The hands of the Healy Clock Tower have been subjected to many thefts, as per the university tradition.[5] Historically, students would steal the hands and mail them to the person they wished to visit the campus, most notably sent to the Vatican, where they were blessed by Pope John Paul II and then returned to the university.[6][7] One such incident caused significant damage to the clock mechanism, however, and security has been increased as a result in recent years, decreasing the incidence of the theft.[8] These measures have not prevented students from successfully obtaining the hands however, as they are captured every five to six years, such as in the fall of 2005 by Drew Hamblen (SFS ’07) and Wyatt Gjullin (COL ’09).[9] The hands were stolen once again during the evening between April 29 and April 30, 2012, and supposedly sent to Barack Obama but the hands ended up lost in the mail.[10] More recently, the clock hands were stolen during the evening between December 9th and December 10th, 2014,[11] and again sometime during the night of April 30, 2017.[12]

Dean M. Carignan (SFS '91) has written of his stealing the clock hands during his freshman year. On April 1, 1988, Carignan and a fellow student accessed the clock through "a metal plate set into the roof at the base of the clocktower." Eventually tracked down by campus security, Carignan and his Georgetown accomplice were sentenced by a university discipline panel to "an $800 fine, a 40-hour work sanction, [and] a year of probation."[13]

The writer Joseph Bottum has also published an account of stealing the clock hands. In the Fall of 1977, Bottum joined Stan DeTurris, Dave Barry, and Pat Conway (all freshmen in the class of ’81) to climb through a trap door on the north peak of Healy, above Gaston Hall, and steal the hands from the east face of the clock, returning them at the end of the school year to the university president, Fr. Timothy Healy, S.J. The next year, Bottum writes, he and DeTurris found another way into the attics of Healy Hall, crawling through the ducts above Riggs Library to steal the minute hands from both the east and west clock faces.[14]

Image gallery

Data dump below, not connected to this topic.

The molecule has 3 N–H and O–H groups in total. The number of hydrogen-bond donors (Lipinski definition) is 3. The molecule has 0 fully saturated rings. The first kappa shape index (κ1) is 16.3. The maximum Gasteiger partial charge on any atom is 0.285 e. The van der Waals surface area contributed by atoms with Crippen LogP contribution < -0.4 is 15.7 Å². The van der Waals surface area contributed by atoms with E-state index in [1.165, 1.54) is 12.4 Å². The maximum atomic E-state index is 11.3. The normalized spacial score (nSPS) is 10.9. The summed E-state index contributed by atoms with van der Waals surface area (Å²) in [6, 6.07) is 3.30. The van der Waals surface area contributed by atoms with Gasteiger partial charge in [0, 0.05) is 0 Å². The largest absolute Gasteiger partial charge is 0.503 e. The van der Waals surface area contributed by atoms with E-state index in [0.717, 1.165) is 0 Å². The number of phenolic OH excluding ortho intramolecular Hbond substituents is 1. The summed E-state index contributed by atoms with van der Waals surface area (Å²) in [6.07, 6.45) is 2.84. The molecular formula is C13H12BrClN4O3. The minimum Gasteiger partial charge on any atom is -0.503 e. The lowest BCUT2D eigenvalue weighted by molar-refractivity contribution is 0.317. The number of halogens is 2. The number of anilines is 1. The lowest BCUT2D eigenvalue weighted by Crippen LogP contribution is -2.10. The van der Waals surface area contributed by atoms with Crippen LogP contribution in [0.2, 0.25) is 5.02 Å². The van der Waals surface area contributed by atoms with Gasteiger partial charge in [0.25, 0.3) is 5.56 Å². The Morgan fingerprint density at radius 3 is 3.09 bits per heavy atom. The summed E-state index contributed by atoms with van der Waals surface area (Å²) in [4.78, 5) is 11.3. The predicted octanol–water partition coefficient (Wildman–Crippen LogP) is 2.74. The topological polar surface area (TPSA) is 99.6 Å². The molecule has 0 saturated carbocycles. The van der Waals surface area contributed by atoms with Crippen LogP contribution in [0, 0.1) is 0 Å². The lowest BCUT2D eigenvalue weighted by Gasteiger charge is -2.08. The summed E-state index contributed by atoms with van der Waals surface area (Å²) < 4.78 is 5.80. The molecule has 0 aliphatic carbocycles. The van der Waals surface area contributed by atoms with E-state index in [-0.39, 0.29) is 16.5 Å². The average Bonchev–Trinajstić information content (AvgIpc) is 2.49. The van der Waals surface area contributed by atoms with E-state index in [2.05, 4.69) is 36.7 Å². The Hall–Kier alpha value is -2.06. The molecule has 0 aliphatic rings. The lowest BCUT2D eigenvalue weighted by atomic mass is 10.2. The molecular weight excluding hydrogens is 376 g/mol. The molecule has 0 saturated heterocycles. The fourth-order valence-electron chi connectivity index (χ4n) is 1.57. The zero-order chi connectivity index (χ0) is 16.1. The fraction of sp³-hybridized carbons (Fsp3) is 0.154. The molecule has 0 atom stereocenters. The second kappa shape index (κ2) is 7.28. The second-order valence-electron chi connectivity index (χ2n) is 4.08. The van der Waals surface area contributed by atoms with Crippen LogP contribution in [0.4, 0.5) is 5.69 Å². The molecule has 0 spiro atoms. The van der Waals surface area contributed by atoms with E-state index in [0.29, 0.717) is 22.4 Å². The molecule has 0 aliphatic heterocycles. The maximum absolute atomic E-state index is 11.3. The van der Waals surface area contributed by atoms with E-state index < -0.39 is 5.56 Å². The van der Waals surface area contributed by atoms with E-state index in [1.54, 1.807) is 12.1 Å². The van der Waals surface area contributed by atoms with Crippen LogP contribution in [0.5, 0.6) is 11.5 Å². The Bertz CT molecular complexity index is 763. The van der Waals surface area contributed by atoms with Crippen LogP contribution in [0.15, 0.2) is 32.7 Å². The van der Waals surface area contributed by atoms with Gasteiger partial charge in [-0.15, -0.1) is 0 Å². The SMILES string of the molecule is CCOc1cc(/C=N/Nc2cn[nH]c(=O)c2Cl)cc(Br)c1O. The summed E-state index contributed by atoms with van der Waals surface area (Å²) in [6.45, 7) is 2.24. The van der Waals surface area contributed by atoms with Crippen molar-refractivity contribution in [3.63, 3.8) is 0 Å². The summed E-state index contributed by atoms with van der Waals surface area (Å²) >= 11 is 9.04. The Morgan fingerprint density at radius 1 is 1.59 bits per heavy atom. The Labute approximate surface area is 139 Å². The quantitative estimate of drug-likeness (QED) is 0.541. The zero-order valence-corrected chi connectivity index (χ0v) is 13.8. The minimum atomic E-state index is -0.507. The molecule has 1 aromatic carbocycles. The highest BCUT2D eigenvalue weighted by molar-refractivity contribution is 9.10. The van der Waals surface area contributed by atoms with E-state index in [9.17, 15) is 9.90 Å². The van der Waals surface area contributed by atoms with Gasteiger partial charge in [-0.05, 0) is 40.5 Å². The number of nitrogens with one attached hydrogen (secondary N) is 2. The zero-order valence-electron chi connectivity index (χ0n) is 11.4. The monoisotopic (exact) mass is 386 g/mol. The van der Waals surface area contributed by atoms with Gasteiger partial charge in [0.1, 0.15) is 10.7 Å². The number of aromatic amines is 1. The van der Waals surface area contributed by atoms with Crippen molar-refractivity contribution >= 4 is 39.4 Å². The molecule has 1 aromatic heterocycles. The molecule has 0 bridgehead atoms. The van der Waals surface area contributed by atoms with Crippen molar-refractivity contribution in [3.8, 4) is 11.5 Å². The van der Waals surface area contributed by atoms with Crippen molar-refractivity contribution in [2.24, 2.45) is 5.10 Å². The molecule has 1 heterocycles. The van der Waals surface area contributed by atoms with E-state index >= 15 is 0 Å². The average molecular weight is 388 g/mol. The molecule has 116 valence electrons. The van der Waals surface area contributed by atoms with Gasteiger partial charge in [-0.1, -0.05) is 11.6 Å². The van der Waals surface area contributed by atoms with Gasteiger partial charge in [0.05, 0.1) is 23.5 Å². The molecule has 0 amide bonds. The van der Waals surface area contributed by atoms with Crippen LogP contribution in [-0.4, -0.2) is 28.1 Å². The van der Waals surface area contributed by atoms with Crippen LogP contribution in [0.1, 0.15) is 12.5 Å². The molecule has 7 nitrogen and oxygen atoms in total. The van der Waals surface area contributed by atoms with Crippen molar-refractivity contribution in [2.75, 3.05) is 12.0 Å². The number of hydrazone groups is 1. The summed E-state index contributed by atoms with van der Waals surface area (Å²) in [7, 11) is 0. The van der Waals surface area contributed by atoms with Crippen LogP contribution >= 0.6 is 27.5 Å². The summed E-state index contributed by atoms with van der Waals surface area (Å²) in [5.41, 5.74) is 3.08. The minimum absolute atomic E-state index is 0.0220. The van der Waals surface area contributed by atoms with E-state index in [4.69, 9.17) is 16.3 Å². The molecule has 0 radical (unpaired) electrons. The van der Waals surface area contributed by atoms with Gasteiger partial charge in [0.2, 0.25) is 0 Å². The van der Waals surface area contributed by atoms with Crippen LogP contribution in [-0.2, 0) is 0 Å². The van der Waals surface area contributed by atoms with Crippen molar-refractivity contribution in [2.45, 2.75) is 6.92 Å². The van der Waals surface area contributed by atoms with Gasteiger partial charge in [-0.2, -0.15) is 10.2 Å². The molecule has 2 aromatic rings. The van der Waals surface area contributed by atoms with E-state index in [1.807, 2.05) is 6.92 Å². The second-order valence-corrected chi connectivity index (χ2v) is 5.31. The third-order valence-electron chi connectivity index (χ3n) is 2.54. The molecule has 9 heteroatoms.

Healy hall georgetown.jpg

South side of Healy Hall

Healy Pink.jpg

Healy at Sunset

Healy hall gtu.JPG

Healy from the main entrance

Gaston hall.JPG

Gaston Hall

Georgetown Spires.jpg

Healy among other spires

Philodemic Society of Georgetown University, debating room, circa 1910.jpg

The Philodemic Society Room in 1910

Healy Hall 1904.jpg

Healy Hall in 1904

See also

References

  1. ^ National Park Service (2007-01-23). "National Register Information System". National Register of Historic Places. National Park Service.
  2. ^ Listing at the National Park Service
  3. ^ Georgetown's Jewel in the Crown
  4. ^ Weeks, Christopher (1994). AIA Guide to the Architecture of Washington (Third ed.). Baltimore: The Johns Hopkins University Press. pp. 223–4.
  5. ^ Heberle, Robert (2005-09-27). "Healy Clock Hands Stolen Over Weekend". The Hoya. Archived from the original on 2007-08-12. Retrieved 2007-03-28.
  6. ^ Heberle, Robert (2005-10-07). "Pilfering A GU Landmark". The Hoya. Archived from the original on 2007-08-12. Retrieved 2007-03-28.
  7. ^ Sheridan, Patrick (2006-01-31). "Healy Duo Receives One Year Probation". The Hoya. Retrieved 2007-03-28.
  8. ^ Balz, Chrissy A. (2005-11-08). "Healy Clock Theft Has Roots in GU History". The Hoya. Archived from the original on 2008-12-05. Retrieved 2007-03-28.
  9. ^ Heberle, Robert (2005-10-14). "Students Confess In Clock Case". The Hoya. Retrieved 2007-03-28.
  10. ^ Hinchliffe, Emma (2012-05-17). "Clock Hands Tradition Rekindled". The Hoya. Retrieved 2014-06-25.
  11. ^ http://blog.georgetownvoice.com/2014/12/10/gupd-confirms-the-healy-clock-hands-were-stolen/
  12. ^ Cirillo, Jeff (2017-05-01). "Suspects Identified in Healy Tower Clock Hands Theft". The Hoya. Retrieved 2017-05-07.
  13. ^ Carignan, Dean M. (1992-02-01). "The Idler: Tempus Fugit". Crisis magazine. Retrieved 2017-03-31.
  14. ^ Bottum, Joseph (2017-04-10). "Time Bandits". Weekly Standard. Retrieved 2017-03-31.